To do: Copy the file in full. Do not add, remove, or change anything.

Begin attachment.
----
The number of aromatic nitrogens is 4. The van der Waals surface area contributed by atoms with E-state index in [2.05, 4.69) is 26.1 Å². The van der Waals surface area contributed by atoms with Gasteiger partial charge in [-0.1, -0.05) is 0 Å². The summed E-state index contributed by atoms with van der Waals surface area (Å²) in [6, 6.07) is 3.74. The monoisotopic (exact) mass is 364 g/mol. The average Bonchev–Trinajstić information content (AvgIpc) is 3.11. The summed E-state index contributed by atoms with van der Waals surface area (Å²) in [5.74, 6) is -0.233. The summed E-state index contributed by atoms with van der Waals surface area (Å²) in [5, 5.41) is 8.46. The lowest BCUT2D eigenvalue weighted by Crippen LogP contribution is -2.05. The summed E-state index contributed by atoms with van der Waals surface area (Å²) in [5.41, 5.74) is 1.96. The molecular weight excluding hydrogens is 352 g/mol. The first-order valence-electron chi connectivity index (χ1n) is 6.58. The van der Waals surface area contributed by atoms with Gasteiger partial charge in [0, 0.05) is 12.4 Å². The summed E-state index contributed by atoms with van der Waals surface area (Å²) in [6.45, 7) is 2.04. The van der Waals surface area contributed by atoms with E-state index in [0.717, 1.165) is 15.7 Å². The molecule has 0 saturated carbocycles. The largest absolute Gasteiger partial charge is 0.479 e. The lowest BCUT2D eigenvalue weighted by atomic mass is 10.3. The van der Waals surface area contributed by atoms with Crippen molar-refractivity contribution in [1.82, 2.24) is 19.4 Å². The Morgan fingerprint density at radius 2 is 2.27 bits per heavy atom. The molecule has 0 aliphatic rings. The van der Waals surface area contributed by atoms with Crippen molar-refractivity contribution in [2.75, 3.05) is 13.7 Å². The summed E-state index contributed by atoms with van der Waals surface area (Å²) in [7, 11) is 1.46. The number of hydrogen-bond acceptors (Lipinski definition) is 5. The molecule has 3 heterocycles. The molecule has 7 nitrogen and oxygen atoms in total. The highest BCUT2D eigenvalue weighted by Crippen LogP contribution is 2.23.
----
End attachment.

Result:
The number of aromatic nitrogens is 4. The van der Waals surface area contributed by atoms with E-state index in [2.05, 4.69) is 26.1 Å². The van der Waals surface area contributed by atoms with Gasteiger partial charge in [-0.1, -0.05) is 0 Å². The summed E-state index contributed by atoms with van der Waals surface area (Å²) in [6, 6.07) is 3.74. The monoisotopic (exact) mass is 364 g/mol. The average Bonchev–Trinajstić information content (AvgIpc) is 3.11. The summed E-state index contributed by atoms with van der Waals surface area (Å²) in [5.74, 6) is -0.233. The summed E-state index contributed by atoms with van der Waals surface area (Å²) in [5, 5.41) is 8.46. The lowest BCUT2D eigenvalue weighted by Crippen LogP contribution is -2.05. The summed E-state index contributed by atoms with van der Waals surface area (Å²) in [5.41, 5.74) is 1.96. The molecular weight excluding hydrogens is 352 g/mol. The first-order valence-electron chi connectivity index (χ1n) is 6.58. The van der Waals surface area contributed by atoms with Gasteiger partial charge in [0, 0.05) is 12.4 Å². The summed E-state index contributed by atoms with van der Waals surface area (Å²) in [6.45, 7) is 2.04. The van der Waals surface area contributed by atoms with E-state index in [0.717, 1.165) is 15.7 Å². The molecule has 0 saturated carbocycles. The largest absolute Gasteiger partial charge is 0.479 e. The lowest BCUT2D eigenvalue weighted by atomic mass is 10.3. The van der Waals surface area contributed by atoms with Crippen molar-refractivity contribution in [1.82, 2.24) is 19.4 Å². The Morgan fingerprint density at radius 2 is 2.27 bits per heavy atom. The molecule has 0 aliphatic rings. The van der Waals surface area contributed by atoms with Crippen molar-refractivity contribution in [2.75, 3.05) is 13.7 Å². The summed E-state index contributed by atoms with van der Waals surface area (Å²) in [7, 11) is 1.46. The number of hydrogen-bond acceptors (Lipinski definition) is 5. The molecule has 3 heterocycles. The molecule has 7 nitrogen and oxygen atoms in total. The highest BCUT2D eigenvalue weighted by Crippen LogP contribution is 2.23.